Myth#1: "Despite its uniqueness, Bengali food failed to grow beyond connoisseurs. Short-cuts are frowned upon by purists and innovative improvisations dismissed as unacceptable compromises. Traditional Bengali cuisine is gradually becoming a dying art, kept alive only by Anjan Chatterjee’s chain of restaurants such as Oh! Calcutta, a few other eateries aimed at the diaspora, and caterers who still serve a complete traditional meal at wedding receptions." -- Chandan Mitra in Outlook

Though I agree in parts with the above article in Outlook, I think it is far fetched to say "Traditional Bengali Cuisine" is a dying art. Chandan Mitra wouldn't have said that if he saw my friend here who makes the authentic Chapor Ghonto with Motor dal er Bara or the one who insists her Sundays are not right if she doesn't make Luchi-Begun Bhaja. There is this whole category of modern, educated Bengali women, managing kids, home and work, and yet finding time to cook and serve a Bengali meal to her family, miles away from their own country. So while "Oh!Calcutta" is definitely trying to make Bengali cuisine popular as no other restaurant has done, it is these women who are keeping the cuisine alive.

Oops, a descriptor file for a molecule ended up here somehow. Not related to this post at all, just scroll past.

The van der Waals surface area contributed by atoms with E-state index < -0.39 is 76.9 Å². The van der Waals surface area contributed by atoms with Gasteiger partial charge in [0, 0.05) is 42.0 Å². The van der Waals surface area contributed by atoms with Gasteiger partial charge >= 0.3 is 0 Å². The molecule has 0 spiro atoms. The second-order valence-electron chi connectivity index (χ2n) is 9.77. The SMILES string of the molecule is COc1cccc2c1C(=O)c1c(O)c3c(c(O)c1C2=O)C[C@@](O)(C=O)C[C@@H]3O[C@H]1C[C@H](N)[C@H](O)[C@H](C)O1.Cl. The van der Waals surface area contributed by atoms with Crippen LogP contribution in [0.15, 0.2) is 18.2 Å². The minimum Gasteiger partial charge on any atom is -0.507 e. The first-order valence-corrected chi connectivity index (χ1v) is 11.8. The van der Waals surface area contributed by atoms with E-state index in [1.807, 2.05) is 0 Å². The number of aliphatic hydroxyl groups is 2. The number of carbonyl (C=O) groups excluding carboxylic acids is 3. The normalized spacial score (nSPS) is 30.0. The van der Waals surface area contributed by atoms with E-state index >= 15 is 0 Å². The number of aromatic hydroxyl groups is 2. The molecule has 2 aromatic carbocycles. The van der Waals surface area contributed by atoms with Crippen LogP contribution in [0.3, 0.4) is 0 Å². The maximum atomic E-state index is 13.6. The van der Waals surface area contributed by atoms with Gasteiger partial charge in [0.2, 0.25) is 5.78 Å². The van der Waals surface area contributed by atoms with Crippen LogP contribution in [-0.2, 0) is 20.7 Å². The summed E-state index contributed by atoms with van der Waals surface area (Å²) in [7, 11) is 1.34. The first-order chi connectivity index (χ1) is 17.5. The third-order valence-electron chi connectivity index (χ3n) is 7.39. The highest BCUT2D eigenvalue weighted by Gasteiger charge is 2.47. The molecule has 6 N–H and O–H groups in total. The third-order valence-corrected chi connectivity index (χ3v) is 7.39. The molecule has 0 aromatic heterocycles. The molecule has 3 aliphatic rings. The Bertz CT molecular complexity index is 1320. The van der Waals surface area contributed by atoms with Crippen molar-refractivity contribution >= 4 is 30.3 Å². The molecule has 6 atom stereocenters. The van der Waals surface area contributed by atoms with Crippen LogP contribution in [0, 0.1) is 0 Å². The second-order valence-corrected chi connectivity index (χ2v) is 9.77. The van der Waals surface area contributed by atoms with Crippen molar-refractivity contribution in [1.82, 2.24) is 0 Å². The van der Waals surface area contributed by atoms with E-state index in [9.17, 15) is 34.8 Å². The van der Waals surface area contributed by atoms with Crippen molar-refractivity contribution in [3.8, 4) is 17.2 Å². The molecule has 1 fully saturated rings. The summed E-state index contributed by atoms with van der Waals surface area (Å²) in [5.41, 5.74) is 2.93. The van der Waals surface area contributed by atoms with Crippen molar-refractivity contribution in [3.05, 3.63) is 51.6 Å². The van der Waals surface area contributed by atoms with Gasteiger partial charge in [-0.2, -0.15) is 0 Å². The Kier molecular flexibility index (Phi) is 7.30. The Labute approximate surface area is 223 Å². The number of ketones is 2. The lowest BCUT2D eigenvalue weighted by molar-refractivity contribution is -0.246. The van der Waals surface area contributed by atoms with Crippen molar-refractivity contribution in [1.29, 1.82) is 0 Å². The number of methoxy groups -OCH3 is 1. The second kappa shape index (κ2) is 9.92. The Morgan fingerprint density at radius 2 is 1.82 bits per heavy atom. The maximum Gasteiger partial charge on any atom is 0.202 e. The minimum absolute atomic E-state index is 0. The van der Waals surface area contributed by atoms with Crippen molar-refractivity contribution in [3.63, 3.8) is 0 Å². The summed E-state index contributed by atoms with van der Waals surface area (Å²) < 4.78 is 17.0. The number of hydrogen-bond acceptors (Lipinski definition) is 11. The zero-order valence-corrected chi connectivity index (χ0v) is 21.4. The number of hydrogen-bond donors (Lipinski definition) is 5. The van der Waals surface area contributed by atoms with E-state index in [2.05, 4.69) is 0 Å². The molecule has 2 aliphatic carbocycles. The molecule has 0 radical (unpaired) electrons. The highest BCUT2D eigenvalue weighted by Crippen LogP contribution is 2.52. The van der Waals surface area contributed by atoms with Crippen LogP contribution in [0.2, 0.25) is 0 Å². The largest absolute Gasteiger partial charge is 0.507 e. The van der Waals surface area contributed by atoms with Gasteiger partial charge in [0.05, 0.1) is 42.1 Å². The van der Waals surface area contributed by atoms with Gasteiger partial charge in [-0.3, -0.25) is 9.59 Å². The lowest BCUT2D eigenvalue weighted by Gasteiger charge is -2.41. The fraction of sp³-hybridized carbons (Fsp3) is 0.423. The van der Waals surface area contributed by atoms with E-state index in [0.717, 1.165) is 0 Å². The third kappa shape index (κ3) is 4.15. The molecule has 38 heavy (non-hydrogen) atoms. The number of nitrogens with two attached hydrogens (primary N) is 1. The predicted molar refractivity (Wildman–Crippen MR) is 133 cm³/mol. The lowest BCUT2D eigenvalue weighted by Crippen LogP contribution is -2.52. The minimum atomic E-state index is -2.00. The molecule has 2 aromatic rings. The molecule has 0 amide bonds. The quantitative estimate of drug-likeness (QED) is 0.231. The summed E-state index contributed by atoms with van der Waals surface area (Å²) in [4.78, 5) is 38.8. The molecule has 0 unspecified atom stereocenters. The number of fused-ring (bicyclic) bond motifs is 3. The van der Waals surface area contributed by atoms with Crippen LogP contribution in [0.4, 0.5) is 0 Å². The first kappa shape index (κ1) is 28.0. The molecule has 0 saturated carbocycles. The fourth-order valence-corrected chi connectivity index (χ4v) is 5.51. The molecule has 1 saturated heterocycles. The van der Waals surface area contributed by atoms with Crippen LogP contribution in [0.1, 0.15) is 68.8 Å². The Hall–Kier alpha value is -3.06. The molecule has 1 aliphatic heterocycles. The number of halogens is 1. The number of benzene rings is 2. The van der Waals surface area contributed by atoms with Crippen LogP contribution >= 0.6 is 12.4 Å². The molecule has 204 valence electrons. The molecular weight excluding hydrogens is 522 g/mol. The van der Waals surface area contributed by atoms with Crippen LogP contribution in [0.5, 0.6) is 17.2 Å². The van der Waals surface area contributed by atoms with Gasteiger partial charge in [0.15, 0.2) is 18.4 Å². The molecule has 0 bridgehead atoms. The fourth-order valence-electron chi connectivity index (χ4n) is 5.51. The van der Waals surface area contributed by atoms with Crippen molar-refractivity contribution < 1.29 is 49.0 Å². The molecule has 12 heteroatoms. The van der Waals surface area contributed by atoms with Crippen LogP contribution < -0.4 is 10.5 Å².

Myth #2: Bengali cuisine is time-consuming, involves a complex blend of spices, is much more than just fish.-- same article as above

It is much more than fish but every day Bengali food is neither complex nor time consuming, unless all you cook is Maggi 2 minute noodles. It can get elaborate if you intend to go the whole nine yards and prepare a full traditional Bengali meal but you need not do that every day. With a little bit of planning and delegation, cooking everyday Bengali Food is simpler than making Pizza from scratch. If you can just ignore the purists and make your own adaptations, you will have a delicious, balanced meal ready which will serve you far better than the frozen box of Paneer Butter Masala.

This Palang Shaak er Ghonto or Spinach with a medley of vegetables is cooked a little different from my Mom's. Every home has its own little tradition of cooking the exact same dish and so taste of the same dish varies from one home to other.

While my Mom uses dhone-jire-ada bata, this one solely relies on Paanch Phoron and Roasted Cumin powder(Bhaja Jire Guro) to create magic. I had it at a friend's place and liked it very much. D says this tastes more like what was made at his home.

Spinach with other winter vegetables like radish and pumpkin makes it the perfect side for Dal and Rice on a winter afternoon. To make life easier I have used chopped frozen spinach and that doesn't mar the taste any way at all. But I would insist that you use Mustard Oil because that lends a magic touch to this simple preparation


Palang Shaak er Ghonto


Peel and chop two potatoes in cubes.

Chop red radish in half about 1/2 cup

Peel and chop pumpkin about 2 cup